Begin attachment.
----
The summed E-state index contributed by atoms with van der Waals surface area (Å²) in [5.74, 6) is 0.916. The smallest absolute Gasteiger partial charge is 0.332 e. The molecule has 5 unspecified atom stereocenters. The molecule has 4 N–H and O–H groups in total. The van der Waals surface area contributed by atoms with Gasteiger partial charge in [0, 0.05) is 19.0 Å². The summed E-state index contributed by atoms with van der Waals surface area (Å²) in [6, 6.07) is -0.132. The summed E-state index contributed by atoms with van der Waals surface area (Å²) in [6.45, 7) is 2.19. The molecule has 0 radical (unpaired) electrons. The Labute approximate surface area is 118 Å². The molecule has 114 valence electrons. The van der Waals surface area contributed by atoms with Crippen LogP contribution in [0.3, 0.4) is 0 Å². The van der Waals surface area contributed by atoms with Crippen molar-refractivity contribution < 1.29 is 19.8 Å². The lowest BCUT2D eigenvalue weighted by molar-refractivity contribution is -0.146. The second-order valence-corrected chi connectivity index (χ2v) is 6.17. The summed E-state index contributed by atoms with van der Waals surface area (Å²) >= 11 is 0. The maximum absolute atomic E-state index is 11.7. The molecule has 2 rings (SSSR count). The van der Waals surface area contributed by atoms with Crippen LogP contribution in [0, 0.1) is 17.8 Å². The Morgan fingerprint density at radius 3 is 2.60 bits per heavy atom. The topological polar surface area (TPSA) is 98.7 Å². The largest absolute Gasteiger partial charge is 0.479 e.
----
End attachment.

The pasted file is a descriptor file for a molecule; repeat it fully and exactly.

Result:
The summed E-state index contributed by atoms with van der Waals surface area (Å²) in [5.74, 6) is 0.916. The smallest absolute Gasteiger partial charge is 0.332 e. The molecule has 5 unspecified atom stereocenters. The molecule has 4 N–H and O–H groups in total. The van der Waals surface area contributed by atoms with Gasteiger partial charge in [0, 0.05) is 19.0 Å². The summed E-state index contributed by atoms with van der Waals surface area (Å²) in [6, 6.07) is -0.132. The summed E-state index contributed by atoms with van der Waals surface area (Å²) in [6.45, 7) is 2.19. The molecule has 0 radical (unpaired) electrons. The Labute approximate surface area is 118 Å². The molecule has 114 valence electrons. The van der Waals surface area contributed by atoms with Crippen LogP contribution in [0.3, 0.4) is 0 Å². The van der Waals surface area contributed by atoms with Crippen molar-refractivity contribution < 1.29 is 19.8 Å². The lowest BCUT2D eigenvalue weighted by molar-refractivity contribution is -0.146. The second-order valence-corrected chi connectivity index (χ2v) is 6.17. The summed E-state index contributed by atoms with van der Waals surface area (Å²) >= 11 is 0. The maximum absolute atomic E-state index is 11.7. The molecule has 2 rings (SSSR count). The van der Waals surface area contributed by atoms with Crippen LogP contribution in [0, 0.1) is 17.8 Å². The Morgan fingerprint density at radius 3 is 2.60 bits per heavy atom. The topological polar surface area (TPSA) is 98.7 Å². The largest absolute Gasteiger partial charge is 0.479 e.